Ava DuVernay's "Selma" is going to come around at a particularly noteworthy time. Yes, it's been 50 years since the Selma-to-Montgomery marches and yes, it's been 49 years since the passing of the voter rights act. But as we look around today, it's perfectly clear: the more things change, the more they stay the same.
Starting with voting, it's increasingly a Constitutional right that finds itself under fire. The strictures placed have been aimed — if not explicitly, then damn near close — at minorities all in the name of combating "voter fraud." But this was a dog that didn't hunt from the start, to the point that a Washington Post report revealing 31 credible instances of voter fraud out of a billion — that's 31 out of 1 with nine zeroes after it — comes across as hardly shocking, and borderline humorous. DuVernay herself has stated that if her film does nothing else, it must bring attention to this steady erosion.
And that's before we even get to the state of affairs with militarized police and general racism finding its way into the chamber of a gun because of the overall shoot first, ask questions later disposition of this country. I would say the latter is an outright side effect of lax gun control legislation leaving some of our less-balanced and/or power tripping weapon wielders feeling cavalier, but I'll just save my breath. The recent deaths of Trayvon Martin and Renisha McBride have hammered that point home, while, within two miles of each other, the police executions of Mike Brown and Kajieme Powell in Ferguson have kept the issue of a puffed up police force playing army in our nation's streets at the fore.
A pair of new photos from "Selma" hit the web today courtesy of Paramount Pictures (after first popping up in Entertainment Weekly's Fall preview issue). Here's one of note:
And here is what DuVernay had to say specifically about that image:
"This shot in particular makes me think of both the striking parallels and the chasm of difference between what's happening in #Ferguson today and what happened in Selma almost 50 years ago. The violence against and the diminishment of the black community is the same. The focused, strategic, organized response by black citizens is the difference. This is not a criticism of anything that the citizens of Ferguson have done or not done to date. Just a reminder that there are PROVEN TACTICS in the struggle for our rights that have produced results. That there are pearls of wisdom in the warrior history of people of color in this country. And that our ancestors and elders want us to remember always and replicate as needed."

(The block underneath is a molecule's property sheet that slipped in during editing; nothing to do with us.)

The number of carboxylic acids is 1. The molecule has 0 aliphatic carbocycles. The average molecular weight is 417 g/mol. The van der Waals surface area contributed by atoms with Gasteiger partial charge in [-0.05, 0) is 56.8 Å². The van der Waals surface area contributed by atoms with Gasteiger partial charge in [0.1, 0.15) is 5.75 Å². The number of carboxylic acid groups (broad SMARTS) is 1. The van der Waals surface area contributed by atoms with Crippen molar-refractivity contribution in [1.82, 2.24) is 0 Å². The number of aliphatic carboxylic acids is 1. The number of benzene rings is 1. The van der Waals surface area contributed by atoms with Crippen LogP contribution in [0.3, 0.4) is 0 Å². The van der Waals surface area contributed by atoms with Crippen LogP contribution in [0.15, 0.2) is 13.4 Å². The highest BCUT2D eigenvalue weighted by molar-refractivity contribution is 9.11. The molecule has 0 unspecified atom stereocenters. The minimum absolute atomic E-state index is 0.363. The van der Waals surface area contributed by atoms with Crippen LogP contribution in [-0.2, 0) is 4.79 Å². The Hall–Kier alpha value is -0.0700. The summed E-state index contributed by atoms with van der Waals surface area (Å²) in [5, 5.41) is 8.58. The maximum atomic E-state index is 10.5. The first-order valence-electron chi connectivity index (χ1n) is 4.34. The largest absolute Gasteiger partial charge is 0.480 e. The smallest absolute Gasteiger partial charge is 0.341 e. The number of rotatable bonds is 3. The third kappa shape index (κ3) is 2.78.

You get into trouble when you start setting up this or that film as a zeitgeist play in an awards season. We've already noted that, obviously in a completely different spectrum, Jason Reitman's "Men, Women & Children" may be flirting with that status. When you "go there," you set up a completely different batch of expectations for a film beyond what's on the frame, and even with art's responsibility to reflecting social truths, that can be dangerous for a movie. Nevertheless, "Selma" will arrive against a backdrop that won't easily be compartmentalized.
The film will also arrive very, very late. It will not, I've been told, be ready in time for AFI Fest in early November. Instead, it looks to land at the tail end of the season along with Angelina Jolie's "Unbroken" and Clint Eastwood's "American Sniper." Whenever it arrives, I'll be curious to see how DuVernay's continued transition from publicist/distributor to filmmaker is going. Her previous films, "I Will Follow" and "Middle of Nowhere," were strong and showcased a definitive voice. She has one of the most talented DPs in the game, Bradford Young, capturing the look of the film. And she's assembled an amazing cast to tackle this long-gestating story for the big screen.
If you follow DuVernay on Instagram and/or Twitter, then you've had a front row seat to the film's production, as she has published a number of great images from the set, editing suite and more. I've included a number of them in the gallery below, along with the two images Paramount released today. You'll get a glimpse of Tom Wilkinson as President Lyndon Baines Johnson and plenty of looks at David Oyelowo as Martin Luther King Jr. Also included below is DuVernay's installment of the Academy's "Academy Originals" series, which we originally published in June.
And be sure to follow DuVernay on Instagram and Twitter. This kind of consistent behind-the-scenes coverage of production is pretty refreshing in today's locked-down world of controlled film publicity.